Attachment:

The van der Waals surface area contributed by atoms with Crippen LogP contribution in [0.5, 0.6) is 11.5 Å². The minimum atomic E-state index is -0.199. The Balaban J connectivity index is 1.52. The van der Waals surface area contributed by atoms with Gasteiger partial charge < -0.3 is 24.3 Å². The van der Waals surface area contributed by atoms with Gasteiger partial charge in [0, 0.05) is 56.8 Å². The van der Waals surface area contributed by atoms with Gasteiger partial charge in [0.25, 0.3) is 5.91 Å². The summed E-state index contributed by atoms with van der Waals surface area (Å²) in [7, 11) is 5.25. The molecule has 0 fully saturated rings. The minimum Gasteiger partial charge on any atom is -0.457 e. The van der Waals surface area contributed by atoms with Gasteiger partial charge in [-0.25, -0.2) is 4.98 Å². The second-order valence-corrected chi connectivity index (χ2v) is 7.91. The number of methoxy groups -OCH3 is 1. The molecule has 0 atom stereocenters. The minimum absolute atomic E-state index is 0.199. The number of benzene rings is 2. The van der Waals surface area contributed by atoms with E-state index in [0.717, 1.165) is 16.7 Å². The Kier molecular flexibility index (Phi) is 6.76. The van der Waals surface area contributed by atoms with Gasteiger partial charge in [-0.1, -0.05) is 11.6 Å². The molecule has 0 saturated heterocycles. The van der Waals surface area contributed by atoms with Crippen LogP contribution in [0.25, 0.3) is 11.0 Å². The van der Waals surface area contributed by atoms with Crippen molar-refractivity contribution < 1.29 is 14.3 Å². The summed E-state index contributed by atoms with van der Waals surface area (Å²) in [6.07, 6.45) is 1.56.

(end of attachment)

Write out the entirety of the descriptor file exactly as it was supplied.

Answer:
The van der Waals surface area contributed by atoms with Crippen LogP contribution in [0.5, 0.6) is 11.5 Å². The minimum atomic E-state index is -0.199. The Balaban J connectivity index is 1.52. The van der Waals surface area contributed by atoms with Gasteiger partial charge < -0.3 is 24.3 Å². The van der Waals surface area contributed by atoms with Gasteiger partial charge in [0, 0.05) is 56.8 Å². The van der Waals surface area contributed by atoms with Gasteiger partial charge in [0.25, 0.3) is 5.91 Å². The summed E-state index contributed by atoms with van der Waals surface area (Å²) in [7, 11) is 5.25. The molecule has 0 fully saturated rings. The minimum Gasteiger partial charge on any atom is -0.457 e. The van der Waals surface area contributed by atoms with Gasteiger partial charge in [-0.25, -0.2) is 4.98 Å². The second-order valence-corrected chi connectivity index (χ2v) is 7.91. The number of methoxy groups -OCH3 is 1. The molecule has 0 atom stereocenters. The minimum absolute atomic E-state index is 0.199. The number of benzene rings is 2. The van der Waals surface area contributed by atoms with E-state index in [0.717, 1.165) is 16.7 Å². The Kier molecular flexibility index (Phi) is 6.76. The van der Waals surface area contributed by atoms with Gasteiger partial charge in [-0.1, -0.05) is 11.6 Å². The molecule has 0 saturated heterocycles. The van der Waals surface area contributed by atoms with Crippen LogP contribution in [0.25, 0.3) is 11.0 Å². The van der Waals surface area contributed by atoms with Crippen molar-refractivity contribution < 1.29 is 14.3 Å². The summed E-state index contributed by atoms with van der Waals surface area (Å²) in [6.07, 6.45) is 1.56.